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Learning to Manage Life’s Little Disappointments

Help your kids when things don't go their way

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Our kids’ lives are filled with big and little disappointments. Friends move on to other friends, someone else is chosen to be line leader, or a playdate is too short, too long, or canceled for a better offer. Here, how to help your kids when things don’t go as planned.

One of the best gifts you can give your child is a lesson or two (or three!) in how to handle day-to-day setbacks. Disappointments are a fact of life, and a child who learns how to face—and overcome—them is one who will get stronger and more resilient. Try these tips to help your little one cope with the everyday ups and downs he is likely to encounter, with a minimum of tears and the confidence to move forward.

1. Provide your child with the skills to name hurts and identify emotions. You may be tempted to soothe your child or distract him from the sting of the moment with a new app, a tasty fro-yo, or some other diversion. But in doing so, you may lose the opportunity to help your kid learn to articulate his feelings and put the ache into perspective. Don’t minimize the distressing event, however, with comments like, “Let’s not make a big deal of this” or “Give it some time; you will forget about it.” Instead, help your child develop a list of useful words and fill-in-the-blank expressions. Try phrases such as “I felt sad when…” or “It was frustrating because…” to help him manage strong emotions and raise his self-awareness.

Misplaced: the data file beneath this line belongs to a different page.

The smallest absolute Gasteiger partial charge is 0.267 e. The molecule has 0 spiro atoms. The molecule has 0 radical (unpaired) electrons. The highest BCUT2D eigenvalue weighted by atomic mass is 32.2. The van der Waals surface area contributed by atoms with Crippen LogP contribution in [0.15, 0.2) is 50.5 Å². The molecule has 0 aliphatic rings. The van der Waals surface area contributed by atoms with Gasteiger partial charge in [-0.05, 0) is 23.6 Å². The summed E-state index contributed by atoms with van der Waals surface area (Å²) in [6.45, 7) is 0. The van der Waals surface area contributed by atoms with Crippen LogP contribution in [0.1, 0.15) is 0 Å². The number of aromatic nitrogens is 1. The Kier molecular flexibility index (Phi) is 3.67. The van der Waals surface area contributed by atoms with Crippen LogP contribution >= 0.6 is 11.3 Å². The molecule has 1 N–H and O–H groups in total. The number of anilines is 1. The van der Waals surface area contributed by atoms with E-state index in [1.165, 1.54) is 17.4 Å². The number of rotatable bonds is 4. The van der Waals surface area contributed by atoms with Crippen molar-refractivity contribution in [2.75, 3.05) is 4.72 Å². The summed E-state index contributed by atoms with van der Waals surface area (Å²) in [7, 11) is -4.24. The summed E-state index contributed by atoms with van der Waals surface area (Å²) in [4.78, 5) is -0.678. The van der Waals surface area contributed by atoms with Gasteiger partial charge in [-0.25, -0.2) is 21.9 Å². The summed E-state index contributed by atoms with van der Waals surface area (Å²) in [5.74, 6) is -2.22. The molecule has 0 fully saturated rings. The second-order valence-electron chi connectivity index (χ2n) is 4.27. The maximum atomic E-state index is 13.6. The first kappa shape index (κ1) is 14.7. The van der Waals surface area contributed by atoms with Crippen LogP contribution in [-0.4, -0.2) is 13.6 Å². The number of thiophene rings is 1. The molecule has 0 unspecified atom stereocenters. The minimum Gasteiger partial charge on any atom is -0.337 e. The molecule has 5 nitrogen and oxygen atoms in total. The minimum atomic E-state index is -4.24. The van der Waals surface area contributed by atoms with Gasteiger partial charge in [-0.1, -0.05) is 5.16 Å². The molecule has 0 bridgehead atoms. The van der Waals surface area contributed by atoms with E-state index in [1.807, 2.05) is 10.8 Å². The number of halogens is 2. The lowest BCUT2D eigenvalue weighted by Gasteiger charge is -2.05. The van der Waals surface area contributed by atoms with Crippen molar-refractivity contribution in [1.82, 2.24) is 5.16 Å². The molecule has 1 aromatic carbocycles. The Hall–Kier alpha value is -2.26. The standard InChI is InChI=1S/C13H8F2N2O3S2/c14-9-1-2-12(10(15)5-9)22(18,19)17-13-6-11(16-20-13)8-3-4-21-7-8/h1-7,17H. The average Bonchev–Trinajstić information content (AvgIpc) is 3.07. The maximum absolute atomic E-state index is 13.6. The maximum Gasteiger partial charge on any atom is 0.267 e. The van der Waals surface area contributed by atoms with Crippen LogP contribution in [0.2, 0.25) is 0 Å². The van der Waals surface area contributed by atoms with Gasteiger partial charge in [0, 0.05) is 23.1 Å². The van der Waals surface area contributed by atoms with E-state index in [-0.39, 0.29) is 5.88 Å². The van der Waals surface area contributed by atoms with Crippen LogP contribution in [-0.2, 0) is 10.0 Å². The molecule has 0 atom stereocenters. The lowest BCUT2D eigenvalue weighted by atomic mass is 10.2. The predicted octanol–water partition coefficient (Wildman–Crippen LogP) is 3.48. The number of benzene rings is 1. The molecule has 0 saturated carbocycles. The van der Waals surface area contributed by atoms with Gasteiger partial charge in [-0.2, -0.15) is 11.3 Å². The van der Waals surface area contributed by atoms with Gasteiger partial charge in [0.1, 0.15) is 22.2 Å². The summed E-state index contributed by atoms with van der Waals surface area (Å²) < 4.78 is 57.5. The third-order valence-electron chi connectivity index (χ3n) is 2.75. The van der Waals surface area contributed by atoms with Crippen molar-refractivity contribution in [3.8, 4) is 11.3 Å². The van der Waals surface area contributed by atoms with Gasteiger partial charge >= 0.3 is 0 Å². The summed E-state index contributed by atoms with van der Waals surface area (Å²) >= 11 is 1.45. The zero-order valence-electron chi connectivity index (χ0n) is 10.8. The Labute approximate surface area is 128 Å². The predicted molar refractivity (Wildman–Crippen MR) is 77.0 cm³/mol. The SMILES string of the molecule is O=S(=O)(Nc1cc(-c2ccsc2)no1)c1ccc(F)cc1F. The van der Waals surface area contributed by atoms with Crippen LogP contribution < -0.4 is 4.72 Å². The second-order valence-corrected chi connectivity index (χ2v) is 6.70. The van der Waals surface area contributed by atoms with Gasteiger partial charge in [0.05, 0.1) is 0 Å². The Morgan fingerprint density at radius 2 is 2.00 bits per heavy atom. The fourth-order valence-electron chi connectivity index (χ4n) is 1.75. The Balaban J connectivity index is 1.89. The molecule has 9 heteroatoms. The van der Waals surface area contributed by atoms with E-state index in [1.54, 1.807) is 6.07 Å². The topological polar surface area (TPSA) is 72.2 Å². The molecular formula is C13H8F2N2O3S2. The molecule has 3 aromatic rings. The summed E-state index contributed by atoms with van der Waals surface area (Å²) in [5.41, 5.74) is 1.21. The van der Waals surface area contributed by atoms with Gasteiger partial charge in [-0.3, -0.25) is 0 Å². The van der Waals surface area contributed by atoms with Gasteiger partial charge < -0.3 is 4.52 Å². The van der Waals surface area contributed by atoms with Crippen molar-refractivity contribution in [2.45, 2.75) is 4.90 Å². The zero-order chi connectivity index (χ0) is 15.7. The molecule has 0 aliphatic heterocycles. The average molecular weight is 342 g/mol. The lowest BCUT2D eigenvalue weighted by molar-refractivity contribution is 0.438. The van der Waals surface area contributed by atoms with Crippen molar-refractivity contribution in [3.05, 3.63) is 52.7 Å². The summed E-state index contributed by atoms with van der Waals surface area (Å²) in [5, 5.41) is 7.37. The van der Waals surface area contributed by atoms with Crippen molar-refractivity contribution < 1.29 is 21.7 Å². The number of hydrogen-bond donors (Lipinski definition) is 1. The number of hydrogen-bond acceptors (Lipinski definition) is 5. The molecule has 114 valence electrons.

2. Avoid rewarding “the victim.” With your encouragement, your child will learn to handle life’s disappointments—as long as she doesn’t see a bigger payoff acting like a drama queen. Feeling sad when your BFF deserts you or says no to a playdate is understandable. Having a hissy fit on the playground or at home later isn’t.

Help her focus on problem-solving skills—for example, thinking about other classmates to play with or finding joy in another playground activity. Also, model motivation and a positive attitude when facing your own disappointments. Go ahead and express sadness but put a cap on counterproductive weeping, whining, and lashing-out extravaganzas.

3. And don’t fight your child's battles. Suiting up to rescue your child after a setback can easily backfire. Resist calling a classmate’s mom to insist she invites your child to her little one’s party. This will only engender ill will and make it that much harder for your child to deal with disappointment and overcome obstacles later. A wiser move: Discuss the hurt with your youngster, but invest more time brainstorming solutions and teaching him ways to tap his own creative resources to surmount setbacks and to develop a sensible course of action.

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